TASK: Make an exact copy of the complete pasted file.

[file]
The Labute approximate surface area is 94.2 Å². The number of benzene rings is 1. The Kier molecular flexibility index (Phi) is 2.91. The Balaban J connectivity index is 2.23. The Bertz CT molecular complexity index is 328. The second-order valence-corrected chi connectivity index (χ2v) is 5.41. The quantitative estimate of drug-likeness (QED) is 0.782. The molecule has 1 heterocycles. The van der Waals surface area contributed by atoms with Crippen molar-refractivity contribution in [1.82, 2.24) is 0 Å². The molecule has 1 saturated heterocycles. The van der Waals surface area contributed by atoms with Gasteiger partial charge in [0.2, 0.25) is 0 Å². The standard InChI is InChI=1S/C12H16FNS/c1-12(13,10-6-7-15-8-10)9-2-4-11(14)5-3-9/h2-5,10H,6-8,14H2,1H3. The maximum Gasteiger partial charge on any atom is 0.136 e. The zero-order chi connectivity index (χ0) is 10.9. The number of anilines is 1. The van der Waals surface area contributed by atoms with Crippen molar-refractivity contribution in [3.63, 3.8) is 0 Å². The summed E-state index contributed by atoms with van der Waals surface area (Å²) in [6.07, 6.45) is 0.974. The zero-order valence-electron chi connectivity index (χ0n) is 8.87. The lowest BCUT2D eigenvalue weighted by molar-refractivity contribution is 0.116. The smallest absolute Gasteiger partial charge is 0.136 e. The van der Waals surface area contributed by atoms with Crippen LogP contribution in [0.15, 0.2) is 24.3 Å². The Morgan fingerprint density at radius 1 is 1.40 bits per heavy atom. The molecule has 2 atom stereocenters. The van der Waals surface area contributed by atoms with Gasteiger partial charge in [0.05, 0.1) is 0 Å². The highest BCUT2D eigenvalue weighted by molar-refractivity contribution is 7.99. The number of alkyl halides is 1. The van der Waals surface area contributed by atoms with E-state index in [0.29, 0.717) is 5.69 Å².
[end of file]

The Labute approximate surface area is 94.2 Å². The number of benzene rings is 1. The Kier molecular flexibility index (Phi) is 2.91. The Balaban J connectivity index is 2.23. The Bertz CT molecular complexity index is 328. The second-order valence-corrected chi connectivity index (χ2v) is 5.41. The quantitative estimate of drug-likeness (QED) is 0.782. The molecule has 1 heterocycles. The van der Waals surface area contributed by atoms with Crippen molar-refractivity contribution in [1.82, 2.24) is 0 Å². The molecule has 1 saturated heterocycles. The van der Waals surface area contributed by atoms with Gasteiger partial charge in [0.2, 0.25) is 0 Å². The standard InChI is InChI=1S/C12H16FNS/c1-12(13,10-6-7-15-8-10)9-2-4-11(14)5-3-9/h2-5,10H,6-8,14H2,1H3. The maximum Gasteiger partial charge on any atom is 0.136 e. The zero-order chi connectivity index (χ0) is 10.9. The number of anilines is 1. The van der Waals surface area contributed by atoms with Crippen molar-refractivity contribution in [3.63, 3.8) is 0 Å². The summed E-state index contributed by atoms with van der Waals surface area (Å²) in [6.07, 6.45) is 0.974. The zero-order valence-electron chi connectivity index (χ0n) is 8.87. The lowest BCUT2D eigenvalue weighted by molar-refractivity contribution is 0.116. The smallest absolute Gasteiger partial charge is 0.136 e. The van der Waals surface area contributed by atoms with Crippen LogP contribution in [0.15, 0.2) is 24.3 Å². The Morgan fingerprint density at radius 1 is 1.40 bits per heavy atom. The molecule has 2 atom stereocenters. The van der Waals surface area contributed by atoms with Gasteiger partial charge in [0.05, 0.1) is 0 Å². The highest BCUT2D eigenvalue weighted by molar-refractivity contribution is 7.99. The number of alkyl halides is 1. The van der Waals surface area contributed by atoms with E-state index in [0.29, 0.717) is 5.69 Å².